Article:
The RemTECH seminar: roundtable on remittance innovation

Organized by Mohr World Consulting and the International Money Transfer Conferences (IMTC)

The remittance industry faces many challenges. Specifically, the problems of de-risking, high costs, and access remain daunting. The participants discussed how technology is addressing these issues.


Cryptocurrency. Cryptocurrencies (like bitcoin) are non-cash, decentralized digital money units. They exist outside of national boundaries and central banks, but they can easily be converted to traditional denominations. The benefit of cryptocurrency is that anyone can use it, it is not reliant on a central authority, and it has great transparency and security, because it uses decentralized ledger technology (DLT) to maintain accuracy and cryptography (highly complex mathematics) to maintain security. Cryptocurrencies are subject to fewer intermediate agents (thus lower costs) and do not require traditional bank accounts (thus no problem of de-risking).

Mobile money. With so many mobile devices in use around the world, even very poor people can access information and accounts. Mobile money is helping to lower corruption, spur economic growth, and spearhead digital inclusion. Beyond direct access to accounts, mobile money opens opportunities to link users to other services such as micro-payments, insurance, financial aid, and humanitarian aid in times of crisis. The biggest problems facing mobile solutions are: a lack of interoperability, the lack of a supporting eco-system (vendors and employers will need to begin using digital money as well), and financial literacy. It is not enough to put a mobile device in a person’s hand, the applications on it must be easy to use and understand.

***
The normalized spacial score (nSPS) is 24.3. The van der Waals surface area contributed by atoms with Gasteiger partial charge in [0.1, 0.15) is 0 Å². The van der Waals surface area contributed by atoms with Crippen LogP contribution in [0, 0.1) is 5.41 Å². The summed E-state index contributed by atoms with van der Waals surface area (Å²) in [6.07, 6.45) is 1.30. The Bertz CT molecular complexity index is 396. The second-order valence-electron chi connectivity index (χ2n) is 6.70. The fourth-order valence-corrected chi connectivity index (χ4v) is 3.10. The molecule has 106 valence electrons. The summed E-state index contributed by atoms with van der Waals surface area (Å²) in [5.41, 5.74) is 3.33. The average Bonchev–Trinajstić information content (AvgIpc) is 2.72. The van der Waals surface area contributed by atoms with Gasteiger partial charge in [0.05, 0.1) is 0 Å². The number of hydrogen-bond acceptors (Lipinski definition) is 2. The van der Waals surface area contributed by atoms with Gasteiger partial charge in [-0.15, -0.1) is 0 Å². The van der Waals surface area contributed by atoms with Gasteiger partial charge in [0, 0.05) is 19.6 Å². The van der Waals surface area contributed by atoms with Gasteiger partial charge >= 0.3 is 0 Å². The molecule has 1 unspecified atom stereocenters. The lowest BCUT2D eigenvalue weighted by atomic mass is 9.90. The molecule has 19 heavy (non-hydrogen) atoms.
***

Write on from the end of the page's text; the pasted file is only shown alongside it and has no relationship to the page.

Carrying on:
Interoperability. The remittance transfer system is highly fragmented. With various companies, technologies, and networks, it can be difficult, expensive, or even impossible to perform transactions in many regions. Companies are looking at partnerships in order to find common platforms and open APIs with which to do business. Among other options, partnerships can be bilateral agreements, in which two companies agree to create a direct bridge, or hub-based, in which one company serves as the intermediary between two or more companies and manages any “translation” of information.


To overcome some of the more entrenched problems of remittances and to take advantage of technologies, companies are

  • Exploring cryptocurrency technologies as a way to reduce the need for banks;
  • Pushing mobile solutions for reaching the unbanked, but with a focus on the particular needs of the user, keeping applications easy to use; and
  • Establishing partnerships among FSPs and fintech companies to establish shared networks and common platforms.

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